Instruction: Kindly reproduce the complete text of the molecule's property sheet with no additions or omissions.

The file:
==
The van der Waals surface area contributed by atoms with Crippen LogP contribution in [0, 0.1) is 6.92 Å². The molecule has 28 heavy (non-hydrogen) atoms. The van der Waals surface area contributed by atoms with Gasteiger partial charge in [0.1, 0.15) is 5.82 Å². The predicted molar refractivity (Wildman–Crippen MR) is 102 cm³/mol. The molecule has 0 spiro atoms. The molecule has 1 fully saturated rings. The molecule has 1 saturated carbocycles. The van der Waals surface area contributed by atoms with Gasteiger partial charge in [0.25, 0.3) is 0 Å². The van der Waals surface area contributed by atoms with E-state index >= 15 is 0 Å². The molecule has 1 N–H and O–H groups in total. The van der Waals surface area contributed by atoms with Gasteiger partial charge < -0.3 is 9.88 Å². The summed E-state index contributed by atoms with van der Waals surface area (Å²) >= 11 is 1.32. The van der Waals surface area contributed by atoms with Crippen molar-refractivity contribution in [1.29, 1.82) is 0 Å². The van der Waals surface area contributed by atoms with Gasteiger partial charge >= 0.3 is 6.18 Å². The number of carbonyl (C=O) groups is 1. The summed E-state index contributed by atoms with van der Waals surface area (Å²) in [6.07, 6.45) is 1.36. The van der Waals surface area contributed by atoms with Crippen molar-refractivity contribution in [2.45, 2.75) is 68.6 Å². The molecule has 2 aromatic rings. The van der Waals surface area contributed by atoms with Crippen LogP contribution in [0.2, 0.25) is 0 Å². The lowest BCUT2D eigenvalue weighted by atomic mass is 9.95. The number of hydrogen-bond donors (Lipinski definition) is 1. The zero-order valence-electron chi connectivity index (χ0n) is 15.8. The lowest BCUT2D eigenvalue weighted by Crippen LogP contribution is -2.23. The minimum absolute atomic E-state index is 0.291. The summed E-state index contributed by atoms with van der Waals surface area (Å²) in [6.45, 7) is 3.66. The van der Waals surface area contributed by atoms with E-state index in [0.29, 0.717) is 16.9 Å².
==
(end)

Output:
The van der Waals surface area contributed by atoms with Crippen LogP contribution in [0, 0.1) is 6.92 Å². The molecule has 28 heavy (non-hydrogen) atoms. The van der Waals surface area contributed by atoms with Gasteiger partial charge in [0.1, 0.15) is 5.82 Å². The predicted molar refractivity (Wildman–Crippen MR) is 102 cm³/mol. The molecule has 0 spiro atoms. The molecule has 1 fully saturated rings. The molecule has 1 saturated carbocycles. The van der Waals surface area contributed by atoms with Gasteiger partial charge in [0.25, 0.3) is 0 Å². The van der Waals surface area contributed by atoms with E-state index >= 15 is 0 Å². The molecule has 1 N–H and O–H groups in total. The van der Waals surface area contributed by atoms with Gasteiger partial charge < -0.3 is 9.88 Å². The summed E-state index contributed by atoms with van der Waals surface area (Å²) >= 11 is 1.32. The van der Waals surface area contributed by atoms with Crippen molar-refractivity contribution in [1.29, 1.82) is 0 Å². The van der Waals surface area contributed by atoms with Gasteiger partial charge >= 0.3 is 6.18 Å². The number of carbonyl (C=O) groups is 1. The summed E-state index contributed by atoms with van der Waals surface area (Å²) in [6.07, 6.45) is 1.36. The van der Waals surface area contributed by atoms with Crippen molar-refractivity contribution in [2.45, 2.75) is 68.6 Å². The molecule has 2 aromatic rings. The van der Waals surface area contributed by atoms with Crippen LogP contribution in [0.2, 0.25) is 0 Å². The lowest BCUT2D eigenvalue weighted by atomic mass is 9.95. The number of hydrogen-bond donors (Lipinski definition) is 1. The zero-order valence-electron chi connectivity index (χ0n) is 15.8. The lowest BCUT2D eigenvalue weighted by Crippen LogP contribution is -2.23. The minimum absolute atomic E-state index is 0.291. The summed E-state index contributed by atoms with van der Waals surface area (Å²) in [6.45, 7) is 3.66. The van der Waals surface area contributed by atoms with E-state index in [0.29, 0.717) is 16.9 Å².